It’s getting harder to create spontaneous mathy moments with my kids. Most of the time, they are in school. When they come home, I’d rather they run around outside. So, I have to pay attention and seek opportunities.
The 6-year-old and I were walking to school yesterday, when he started to count his steps. So I did, too, thinking to myself that this was going to be an awfully plain mathy moment.
After we counted our steps to the first telephone pole, I changed the way I was counting. I started counting by 2’s. He walked and counted up to 10. I walked and counted up to 20. Then I said, “Wow! Did I just take 20 steps? I took 10 steps more than you!”
“Noooooo!,” he responded, “You took the same number of steps. ”
“Did I? But I counted 20, and you counted 10.”
“You counted differently, Mom. You counted by 2’s. It’s the same number of steps.”
So, we counted by 2’s together, stopping every now and then to figure out how many steps we had really taken. This offered the opportunity to use different math vocabulary, because the 6-year-old isn’t familiar with “20 divided by 2” yet:
“I counted twice as many steps as I actually walked.”
“Take that number and cut it in half.”
“What number plus itself equals 20?”
“What is half of twenty?”
“Two groups of what number is 20?”
“How many times does 2 go into 20?”
When we got to the school playground, he was excited to show me that he could cross the entire length of the monkey bars – and while he did that, I counted the bars by 2’s. I asked him how many bars there were based on my count, and he told me very clearly to stop it. Then he headed through the doors of the school and began his day.
I let it go. I let him go.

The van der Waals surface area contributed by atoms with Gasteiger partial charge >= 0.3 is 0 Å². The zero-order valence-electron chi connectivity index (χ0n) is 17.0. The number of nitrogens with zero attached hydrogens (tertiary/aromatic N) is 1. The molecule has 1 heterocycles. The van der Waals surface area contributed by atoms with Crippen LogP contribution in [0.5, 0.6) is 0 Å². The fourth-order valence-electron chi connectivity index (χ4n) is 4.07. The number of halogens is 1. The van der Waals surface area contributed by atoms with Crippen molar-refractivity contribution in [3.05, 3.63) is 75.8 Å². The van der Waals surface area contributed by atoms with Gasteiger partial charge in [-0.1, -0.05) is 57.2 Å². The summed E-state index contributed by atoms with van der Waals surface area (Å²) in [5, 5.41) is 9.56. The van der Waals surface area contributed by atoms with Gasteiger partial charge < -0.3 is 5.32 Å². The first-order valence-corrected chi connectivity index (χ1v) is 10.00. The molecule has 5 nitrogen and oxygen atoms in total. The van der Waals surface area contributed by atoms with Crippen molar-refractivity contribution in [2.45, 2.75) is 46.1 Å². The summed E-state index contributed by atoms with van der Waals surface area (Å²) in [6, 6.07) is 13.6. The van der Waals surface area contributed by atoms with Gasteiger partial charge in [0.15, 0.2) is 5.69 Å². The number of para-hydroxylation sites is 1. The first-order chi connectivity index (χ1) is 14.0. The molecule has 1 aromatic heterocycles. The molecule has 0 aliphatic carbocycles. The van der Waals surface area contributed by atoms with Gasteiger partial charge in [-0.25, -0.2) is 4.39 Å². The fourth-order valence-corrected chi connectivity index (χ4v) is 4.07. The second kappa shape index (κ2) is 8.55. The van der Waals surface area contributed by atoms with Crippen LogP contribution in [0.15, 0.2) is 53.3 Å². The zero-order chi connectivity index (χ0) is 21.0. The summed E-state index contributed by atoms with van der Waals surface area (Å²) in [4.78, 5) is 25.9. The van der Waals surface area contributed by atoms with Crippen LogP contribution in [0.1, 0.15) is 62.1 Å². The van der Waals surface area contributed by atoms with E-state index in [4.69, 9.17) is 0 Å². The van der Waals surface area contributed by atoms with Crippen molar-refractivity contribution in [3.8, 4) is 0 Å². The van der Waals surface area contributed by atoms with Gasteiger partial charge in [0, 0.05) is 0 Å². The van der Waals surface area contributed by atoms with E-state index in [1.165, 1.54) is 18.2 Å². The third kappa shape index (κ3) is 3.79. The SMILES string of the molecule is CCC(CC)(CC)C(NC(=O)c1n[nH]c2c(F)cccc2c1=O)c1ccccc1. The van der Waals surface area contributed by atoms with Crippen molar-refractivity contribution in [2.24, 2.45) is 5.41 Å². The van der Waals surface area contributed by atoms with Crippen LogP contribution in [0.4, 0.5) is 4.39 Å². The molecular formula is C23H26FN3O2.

When he doesn’t answer my mathy questions, I know that he has had enough, and I have learned not to push him. I step back, and he sometimes steps forward. (I am learning that I have to plant seeds differently with this kid than I did with the first.)
In the afternoon, he ran out the doors of the school and went straight to the monkey bars and swung himself across all of them. I counted aloud…2, 4, 6, 8, 10, 12, 14, 16, 18. When he dropped to the ground at the end, he looked up and said, “That’s 9 bars, Mom, because 9 is half of 18.”
And our plain little mathy moment became something more.
Mathematically speaking…practicing skip counting helps to set a solid foundation for understanding multiplication, which is just repeated addition. Start playing with 2’s, 5’s, and 10’s when you skip count. Your child might join in, or she might not. Doesn’t matter. If your child isn’t ready to join in, she is, at least, observing you play with numbers and have fun. That sets an example. Later, he may surprise you by starting a skip count himself. When it’s time, raise the challenge by skip counting by 3’s, 4’s, and more. To introduce 3’s, I’ve started chanting “Three! Six! Nine! Twelve!” in the car (when he can’t escape!), then we try to find a word that rhymes with twelve. It’s silly, but that chant will lodge itself in his head and be part of his mathematical foundation. When it’s time to learn multiplication facts, he will already be comfortable with repeated addition.
Are activities like this still relevant for the elderly who begin to experience memory decline?